Understanding aspiration with Nadia Tuma-Weldon

  
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For some of us, the last 9 months have been times of tremendous upheaval and sacrifice. There have been hundreds of thousands of lives lost, millions of jobs lost. But some parts of the business world continue their progress as if nothing has changed. Some (ahem, Amazon) have actually pulled forward, taking advantage of their lead in technology and delivery to become even more useful to their customers.

I've personally experienced some of both. But things are basically unchanged in the world of luxury. The people who can afford to shop luxury products and brands, I mean really afford it, have experienced little change to their lives. It must be odd, I imagine. They could act as if nothing has changed, except - it would be in incredibly poor taste for those who care about such things. In an America where we've become ok with 'If you've got it, flaunt it' capitalism, it must be very strange to have it and not be sure if you're supposed to flaunt it.

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In the short run, I doubt it hurts the luxury brands that best serve the wealthiest consumers. But in the long run, the Givenchy's and others who have dined on being made visible by high profile customers and influencers have had to move down market, hosting (pretty terrible) shows and shoots on social media, using people in their own, non-glamourous, environments.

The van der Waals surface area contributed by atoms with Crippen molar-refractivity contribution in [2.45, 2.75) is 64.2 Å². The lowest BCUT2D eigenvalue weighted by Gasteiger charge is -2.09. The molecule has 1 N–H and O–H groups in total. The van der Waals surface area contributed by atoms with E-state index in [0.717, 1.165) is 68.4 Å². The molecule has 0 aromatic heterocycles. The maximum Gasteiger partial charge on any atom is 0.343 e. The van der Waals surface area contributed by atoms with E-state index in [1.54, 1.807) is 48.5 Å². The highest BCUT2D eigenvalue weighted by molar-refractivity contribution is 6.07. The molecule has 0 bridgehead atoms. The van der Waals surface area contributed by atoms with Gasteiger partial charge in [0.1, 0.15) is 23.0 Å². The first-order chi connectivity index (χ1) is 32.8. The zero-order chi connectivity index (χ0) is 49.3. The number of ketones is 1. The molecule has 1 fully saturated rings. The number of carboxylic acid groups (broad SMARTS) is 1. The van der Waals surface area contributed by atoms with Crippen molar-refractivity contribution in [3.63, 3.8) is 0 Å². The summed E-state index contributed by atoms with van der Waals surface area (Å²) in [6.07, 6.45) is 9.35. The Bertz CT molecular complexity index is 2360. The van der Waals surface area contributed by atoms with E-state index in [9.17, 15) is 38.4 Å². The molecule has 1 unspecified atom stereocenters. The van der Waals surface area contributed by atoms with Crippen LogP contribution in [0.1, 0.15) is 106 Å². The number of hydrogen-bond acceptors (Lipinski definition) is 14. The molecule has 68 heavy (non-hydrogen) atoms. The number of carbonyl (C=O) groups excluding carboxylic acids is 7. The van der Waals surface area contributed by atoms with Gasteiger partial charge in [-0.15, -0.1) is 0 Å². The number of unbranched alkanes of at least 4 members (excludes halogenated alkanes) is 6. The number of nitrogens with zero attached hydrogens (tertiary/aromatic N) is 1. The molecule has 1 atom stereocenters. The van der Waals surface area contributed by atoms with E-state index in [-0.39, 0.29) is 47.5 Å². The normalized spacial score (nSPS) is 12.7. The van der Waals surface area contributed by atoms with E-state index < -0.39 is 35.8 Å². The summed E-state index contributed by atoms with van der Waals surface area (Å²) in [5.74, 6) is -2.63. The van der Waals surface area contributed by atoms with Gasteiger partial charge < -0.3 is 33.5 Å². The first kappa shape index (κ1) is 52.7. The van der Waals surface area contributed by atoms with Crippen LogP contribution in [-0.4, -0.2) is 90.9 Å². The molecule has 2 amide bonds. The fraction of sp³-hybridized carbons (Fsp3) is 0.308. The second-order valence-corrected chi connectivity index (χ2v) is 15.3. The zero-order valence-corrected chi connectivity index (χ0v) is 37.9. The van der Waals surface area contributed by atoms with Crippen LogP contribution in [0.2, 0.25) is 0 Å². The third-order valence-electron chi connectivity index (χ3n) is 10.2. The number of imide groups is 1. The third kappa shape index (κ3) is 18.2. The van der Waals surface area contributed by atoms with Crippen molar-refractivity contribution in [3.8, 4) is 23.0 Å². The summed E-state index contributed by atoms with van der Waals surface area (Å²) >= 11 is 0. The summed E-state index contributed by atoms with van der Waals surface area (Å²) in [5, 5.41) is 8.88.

It raises all kinds of questions? Is it still worth it if no one can see it? Who on earth dresses this way alone in there sad apartments? And perhaps the biggest question: What does liking a post featuring Kim K posing at home in a Givenchy outfit while a quarter million Americans have died and millions more are desperate for work?

I spoke with Global Luxury Practice Lead at McCann World Groupand Global Director of McCann Truth Central, Nadia Tuma-Weldon. She's spent years researching and understanding luxury consumers and brands. Nadia has a fantastic perspective on why we choose what we choose, and how aspiration for luxury serves as the ultimate distillation of aspiration that many brands can learn from. We discussed some of what's changed and some of what is the same.

Transcript is available here: http://adampierno.com/?p=1677

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